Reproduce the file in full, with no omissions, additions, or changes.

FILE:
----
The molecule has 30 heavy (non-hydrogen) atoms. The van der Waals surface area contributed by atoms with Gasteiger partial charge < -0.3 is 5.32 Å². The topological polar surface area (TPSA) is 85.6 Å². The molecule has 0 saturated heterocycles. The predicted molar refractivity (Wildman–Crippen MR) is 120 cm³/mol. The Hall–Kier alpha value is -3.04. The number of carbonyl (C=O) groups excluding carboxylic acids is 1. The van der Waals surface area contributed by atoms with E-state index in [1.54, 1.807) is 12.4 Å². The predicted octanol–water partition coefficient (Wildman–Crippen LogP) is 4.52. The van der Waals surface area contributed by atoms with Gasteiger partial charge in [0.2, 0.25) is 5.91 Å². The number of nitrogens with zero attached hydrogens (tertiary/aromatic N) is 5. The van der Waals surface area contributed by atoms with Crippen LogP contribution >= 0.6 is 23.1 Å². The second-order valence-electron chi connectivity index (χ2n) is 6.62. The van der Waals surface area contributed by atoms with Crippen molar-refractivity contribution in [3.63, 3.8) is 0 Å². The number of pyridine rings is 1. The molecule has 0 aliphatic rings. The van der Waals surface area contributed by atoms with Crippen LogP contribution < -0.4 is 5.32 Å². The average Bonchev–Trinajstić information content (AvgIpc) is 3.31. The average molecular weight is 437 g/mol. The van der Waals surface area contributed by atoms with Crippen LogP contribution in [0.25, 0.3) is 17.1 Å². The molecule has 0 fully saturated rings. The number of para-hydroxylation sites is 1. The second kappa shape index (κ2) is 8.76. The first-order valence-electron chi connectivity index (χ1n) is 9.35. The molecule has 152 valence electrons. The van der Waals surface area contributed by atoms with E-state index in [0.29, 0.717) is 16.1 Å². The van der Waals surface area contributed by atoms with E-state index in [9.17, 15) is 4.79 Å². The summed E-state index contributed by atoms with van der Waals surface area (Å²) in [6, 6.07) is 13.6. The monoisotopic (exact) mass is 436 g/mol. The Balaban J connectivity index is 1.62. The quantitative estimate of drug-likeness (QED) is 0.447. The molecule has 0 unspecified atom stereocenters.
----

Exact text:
The molecule has 30 heavy (non-hydrogen) atoms. The van der Waals surface area contributed by atoms with Gasteiger partial charge < -0.3 is 5.32 Å². The topological polar surface area (TPSA) is 85.6 Å². The molecule has 0 saturated heterocycles. The predicted molar refractivity (Wildman–Crippen MR) is 120 cm³/mol. The Hall–Kier alpha value is -3.04. The number of carbonyl (C=O) groups excluding carboxylic acids is 1. The van der Waals surface area contributed by atoms with E-state index in [1.54, 1.807) is 12.4 Å². The predicted octanol–water partition coefficient (Wildman–Crippen LogP) is 4.52. The van der Waals surface area contributed by atoms with Gasteiger partial charge in [0.2, 0.25) is 5.91 Å². The number of nitrogens with zero attached hydrogens (tertiary/aromatic N) is 5. The van der Waals surface area contributed by atoms with Crippen LogP contribution >= 0.6 is 23.1 Å². The second-order valence-electron chi connectivity index (χ2n) is 6.62. The van der Waals surface area contributed by atoms with Crippen molar-refractivity contribution in [3.63, 3.8) is 0 Å². The number of pyridine rings is 1. The molecule has 0 aliphatic rings. The van der Waals surface area contributed by atoms with Crippen LogP contribution < -0.4 is 5.32 Å². The average Bonchev–Trinajstić information content (AvgIpc) is 3.31. The average molecular weight is 437 g/mol. The van der Waals surface area contributed by atoms with Crippen LogP contribution in [0.25, 0.3) is 17.1 Å². The molecule has 0 fully saturated rings. The number of para-hydroxylation sites is 1. The second kappa shape index (κ2) is 8.76. The first-order valence-electron chi connectivity index (χ1n) is 9.35. The molecule has 152 valence electrons. The van der Waals surface area contributed by atoms with E-state index in [0.29, 0.717) is 16.1 Å². The van der Waals surface area contributed by atoms with E-state index in [9.17, 15) is 4.79 Å². The summed E-state index contributed by atoms with van der Waals surface area (Å²) in [6, 6.07) is 13.6. The monoisotopic (exact) mass is 436 g/mol. The Balaban J connectivity index is 1.62. The quantitative estimate of drug-likeness (QED) is 0.447. The molecule has 0 unspecified atom stereocenters.